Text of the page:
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April 6, 2000

I have a lot to learn about the digital camera that materialized on my doorstep this afternoon, but I think you can tell that I'm determined. One day, one picture. Think of it as a trend. And I had some good subjects. Suzanne stopped by this afternoon with some much needed boxes, and she told me the girls were coming over tonight. Well, I didn't need any more incentive than that. A brand new camera and two photogenic young ladies (that's David there with them, and I don't mean to say he doesn't take a great picture himself). So I snapped a few, and this was the only one that looked good enough to represent my initial attempt at digitizing my little world in images. Of course, getting to play with a couple of little pixies was more than just a side benefit of my dip in the photo pool. It was the very highlight of my typically humdrum day.

I'm getting ruthless about throwing things out. Anything I haven't used lately is fodder for the dump pile. It isn't making much of a dent in the mountain of matter that I'll have to move, though. That's because of the multimedia nature of most of that mountain, and my adhesive attachment to it.

I own over a thousand CDs, carefully sorted over the years into categories and subcategories. It's not that I believe in pigeonholing music to that degree. In fact, at one time I had every single one of them sorted solely by artist. That didn't work out well, in the long run. I now have the classical CDs that start my day in one place, and the jazz CDs I usually play in the evenings somewhere else. I have a favorites file, just as I do on the computer. I have a whole wall devoted to women artists (chick singers, to the Dan Bern crowd). I have a country section, a folk section, a blues box and a special box dedicated to artists that I have four or more CDs by (Jimmy Buffett, Jackson Browne, Bonnie Raitt, Chris Isaak, Bob Dylan, Lyle Lovett, Joni Mitchell, James Taylor, Van Morrison, Tori Amos, and on and on and on).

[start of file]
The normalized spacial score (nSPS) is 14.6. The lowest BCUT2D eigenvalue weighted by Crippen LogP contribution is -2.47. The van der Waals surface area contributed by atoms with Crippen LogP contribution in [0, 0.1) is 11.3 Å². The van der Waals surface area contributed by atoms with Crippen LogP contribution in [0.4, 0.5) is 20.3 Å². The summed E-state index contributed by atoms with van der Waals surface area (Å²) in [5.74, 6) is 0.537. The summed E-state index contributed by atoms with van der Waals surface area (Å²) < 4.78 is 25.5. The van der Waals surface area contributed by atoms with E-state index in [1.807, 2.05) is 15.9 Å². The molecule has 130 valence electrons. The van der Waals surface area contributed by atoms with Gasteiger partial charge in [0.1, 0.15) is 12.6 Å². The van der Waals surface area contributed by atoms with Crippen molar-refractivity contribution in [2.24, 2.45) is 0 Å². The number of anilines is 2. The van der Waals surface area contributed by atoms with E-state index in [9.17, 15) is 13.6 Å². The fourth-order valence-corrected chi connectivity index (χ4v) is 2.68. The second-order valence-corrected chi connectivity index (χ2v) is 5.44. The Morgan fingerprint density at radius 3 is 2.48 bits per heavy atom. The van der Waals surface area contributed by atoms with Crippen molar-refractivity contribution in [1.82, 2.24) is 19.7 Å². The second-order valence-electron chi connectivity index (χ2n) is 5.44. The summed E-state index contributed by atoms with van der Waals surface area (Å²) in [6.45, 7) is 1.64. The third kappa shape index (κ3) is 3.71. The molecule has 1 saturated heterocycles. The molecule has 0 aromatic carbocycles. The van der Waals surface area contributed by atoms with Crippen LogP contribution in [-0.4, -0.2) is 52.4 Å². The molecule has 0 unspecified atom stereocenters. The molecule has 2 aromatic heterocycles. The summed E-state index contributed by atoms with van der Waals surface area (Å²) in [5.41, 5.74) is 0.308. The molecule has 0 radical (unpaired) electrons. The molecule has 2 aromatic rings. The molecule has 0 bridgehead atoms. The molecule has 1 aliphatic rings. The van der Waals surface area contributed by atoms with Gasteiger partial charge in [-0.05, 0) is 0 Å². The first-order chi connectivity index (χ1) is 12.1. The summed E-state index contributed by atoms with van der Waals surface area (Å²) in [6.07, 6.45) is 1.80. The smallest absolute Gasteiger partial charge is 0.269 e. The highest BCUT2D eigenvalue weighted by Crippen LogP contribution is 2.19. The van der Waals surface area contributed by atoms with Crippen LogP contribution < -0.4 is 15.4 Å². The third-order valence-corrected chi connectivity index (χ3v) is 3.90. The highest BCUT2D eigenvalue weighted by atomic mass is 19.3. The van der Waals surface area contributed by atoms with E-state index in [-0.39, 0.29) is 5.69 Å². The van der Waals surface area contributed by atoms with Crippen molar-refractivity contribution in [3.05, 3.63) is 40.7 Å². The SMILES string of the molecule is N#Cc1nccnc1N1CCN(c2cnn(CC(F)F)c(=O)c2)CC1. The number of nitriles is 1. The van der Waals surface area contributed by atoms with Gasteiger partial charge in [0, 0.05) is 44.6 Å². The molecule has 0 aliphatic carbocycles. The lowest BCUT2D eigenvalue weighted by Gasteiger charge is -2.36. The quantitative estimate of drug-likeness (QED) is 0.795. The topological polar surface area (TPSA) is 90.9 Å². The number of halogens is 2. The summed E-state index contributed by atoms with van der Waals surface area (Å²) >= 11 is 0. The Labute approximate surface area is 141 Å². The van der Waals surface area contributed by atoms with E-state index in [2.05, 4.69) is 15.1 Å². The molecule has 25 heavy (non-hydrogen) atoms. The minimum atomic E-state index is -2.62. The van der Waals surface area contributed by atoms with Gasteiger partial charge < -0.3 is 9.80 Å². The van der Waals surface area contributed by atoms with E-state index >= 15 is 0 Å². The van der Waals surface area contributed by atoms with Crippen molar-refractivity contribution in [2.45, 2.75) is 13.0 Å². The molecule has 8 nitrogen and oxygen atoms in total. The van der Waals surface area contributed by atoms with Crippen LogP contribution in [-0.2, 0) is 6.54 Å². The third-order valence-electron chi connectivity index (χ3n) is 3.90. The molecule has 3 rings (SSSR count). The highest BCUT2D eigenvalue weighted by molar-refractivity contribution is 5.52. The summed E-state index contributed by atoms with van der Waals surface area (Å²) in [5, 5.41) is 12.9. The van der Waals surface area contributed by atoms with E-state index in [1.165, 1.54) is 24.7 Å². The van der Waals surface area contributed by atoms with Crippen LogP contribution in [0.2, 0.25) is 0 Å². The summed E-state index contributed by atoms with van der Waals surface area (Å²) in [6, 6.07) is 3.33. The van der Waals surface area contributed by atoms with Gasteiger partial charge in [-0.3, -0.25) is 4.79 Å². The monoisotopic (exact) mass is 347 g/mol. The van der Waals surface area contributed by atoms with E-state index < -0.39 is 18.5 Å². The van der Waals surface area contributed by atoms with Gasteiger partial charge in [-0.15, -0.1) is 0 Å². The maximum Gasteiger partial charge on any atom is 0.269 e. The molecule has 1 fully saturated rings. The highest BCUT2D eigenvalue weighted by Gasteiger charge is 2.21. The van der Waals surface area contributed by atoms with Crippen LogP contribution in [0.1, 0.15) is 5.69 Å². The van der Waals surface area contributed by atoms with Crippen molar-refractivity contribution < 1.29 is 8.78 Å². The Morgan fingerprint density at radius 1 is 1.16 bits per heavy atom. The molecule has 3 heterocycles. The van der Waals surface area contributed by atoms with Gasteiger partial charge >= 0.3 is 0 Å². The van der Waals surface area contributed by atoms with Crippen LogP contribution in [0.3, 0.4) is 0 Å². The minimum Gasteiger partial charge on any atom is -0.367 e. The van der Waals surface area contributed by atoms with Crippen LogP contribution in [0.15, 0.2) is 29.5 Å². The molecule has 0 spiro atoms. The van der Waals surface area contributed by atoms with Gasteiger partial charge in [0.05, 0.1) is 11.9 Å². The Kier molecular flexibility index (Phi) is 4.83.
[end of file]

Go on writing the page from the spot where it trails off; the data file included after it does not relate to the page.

If you walked into my house you might think you were in a video store, or at least in the home of an obsessive recluse whose devotion to TV would put Chauncey Gardner to shame. I have classic movies and recent blockbusters. Every Hallmark Hall of Fame from the last several years. Disney movies galore. For a while, I taped the first episode of every new series that came on the air. I have the first Cosby Show from 1982 and the first Party of Five from 1994. Did you know that the last Newhart aired ten days before the first Seinfeld? I have them both on the same tape. May 1990, that was.

When a show came on that I knew would be canceled, I taped every episode. I have Earth 2, beginning to end. My So-Called Life. Remember United States, a series starring Helen Shaver and Beau Bridges from ... I don't know, 1980? Of course you don't. You should come over some time and watch all thirteen episodes with me.

Then there are the news stories. A lot of Gulf War coverage. The 1989 Loma Prieta earthquake. The release of Nelson Mandela from prison in South Africa.

Even if I were able to convince myself that I should get rid of some of the excess video tapes, I wouldn't know where to start. Toss out the 1986 National League playoffs between the Mets and Astros, or the 1994 Winter Olympics from Lillehammer? I don't think so. Richard Kiley's series A Year in the Life? Not likely. Murphy's Law (with George Segal)? Starman? Dolphin Cove? I'll Fly Away? Against the Grain (1993 series starring Ben Affleck as a high school football star)? See what I mean? I just can't do it. It's all going to the new house, even if I never watch any of it again.

Excuse me. I gotta go. I like to watch TV.

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